Author + information
- Received January 7, 2018
- Revision received May 3, 2018
- Accepted May 8, 2018
- Published online August 20, 2018.
- Erin A. Fender, MD, MSa,
- R. Jay Widmer, MD, PhDa,
- David O. Hodge, MSb,
- Douglas L. Packer, MDa and
- David R. Holmes Jr., MDa,∗ ()
- aDepartment of Cardiovascular Diseases, Mayo Clinic, Rochester, Minnesota
- bDepartment of Health Sciences Research, Mayo Clinic, Jacksonville, Florida
- ↵∗Address for correspondence:
Dr. David R. Holmes, Jr., Department of Cardiovascular Diseases, Mayo Clinic, 200 First Street Southwest, Rochester, Minnesota 55905.
Objectives This study sought to evaluate the sensitivity of noninvasive imaging in the assessment of severely stenosed and occluded pulmonary veins, and examine clinical outcomes following percutaneous intervention.
Background PV stenosis (PVS) is a rare complication of atrial fibrillation ablation, but is associated with significant morbidity. Patients present with nonspecific pulmonary symptoms that can result in delayed diagnosis and progression to PV occlusion. The assessment and management of PV occlusion has rarely been described.
Methods This was a prospective observational study performed from 2000 to 2014.
Results Computed tomography identified 124 patients with severe PVS, including 46 patients with at least 1 occluded vein. Patients with PV occlusion more frequently presented with cough (64.1% vs. 32.8%; p = 0.002) and hemoptysis (39.1% vs. 14.1%; p = 0.0015) and were more likely to have pulmonary parenchymal consolidation (77.3% vs. 41.7%; p = 0.0002). Intervention was attempted in 65 occluded veins and a residual microchannel was identified in 22 (34.0%). Balloon angioplasty was performed in 11, and 11 were treated with stenting. Over 3 years the rates of restenosis were similar for patients with PVS and PV occlusion (47.0% vs. 35.0%; p = 0.24). Among patients with PV occlusion, stenting significantly reduced the rate of restenosis (hazard ratio: 3.97; 95% confidence interval: 1.14 to 13.85; p = 0.03).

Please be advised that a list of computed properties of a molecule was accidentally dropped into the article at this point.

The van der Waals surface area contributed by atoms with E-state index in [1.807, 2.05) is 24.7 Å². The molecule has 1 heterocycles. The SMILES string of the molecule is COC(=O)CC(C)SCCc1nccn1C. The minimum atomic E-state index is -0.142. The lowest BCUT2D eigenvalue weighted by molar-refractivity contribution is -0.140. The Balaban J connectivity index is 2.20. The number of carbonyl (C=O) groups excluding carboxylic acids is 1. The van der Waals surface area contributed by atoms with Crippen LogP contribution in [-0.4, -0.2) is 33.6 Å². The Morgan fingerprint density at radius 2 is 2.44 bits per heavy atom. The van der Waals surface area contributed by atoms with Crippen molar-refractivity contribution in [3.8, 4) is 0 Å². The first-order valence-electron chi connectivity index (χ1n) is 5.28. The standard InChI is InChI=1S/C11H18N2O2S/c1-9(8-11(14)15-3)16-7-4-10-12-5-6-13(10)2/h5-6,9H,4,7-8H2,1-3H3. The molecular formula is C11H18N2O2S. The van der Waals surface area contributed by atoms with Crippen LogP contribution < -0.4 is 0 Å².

Conclusions Veins deemed occluded on noninvasive imaging require invasive characterization, as residual microchannels may be present in one-third of patients. In patients with a microchannel, intervention can be performed with either balloon angioplasty or stenting. Recurrence remains a common problem; however, stenting significantly reduces the rate of subsequent restenosis.
Dr. Packer has served as a consultant for Abiomed, Biosense Webster, Boston Scientific, CardioDX, CardioFocus, CardioInsight Technologies, InfoBionic, Johnson & Johnson Healthcare Systems, Johnson & Johnson, MediaSphere Medical, Medtronic CryoCath, Sanofi, Siemens, St. Jude Medical, and Topera Medical (he received no personal compensation for these consulting activities); has received research funding from an AHA Foundation Award, Biosense Webster, Boston Scientific/EPT, CardioInsight, CardioFocus, Endosense, EpiEP, EP Rewards, Hansen Medical, Medtronic CryoCath LP, National Institutes of Health, St. Jude Medical, and Siemens. All other authors have reported that they have no relationships relevant to the contents of this paper to disclose. Drs. Fender and Widmer contributed equally to this paper.
- Received January 7, 2018.
- Revision received May 3, 2018.
- Accepted May 8, 2018.
- 2018 American College of Cardiology Foundation
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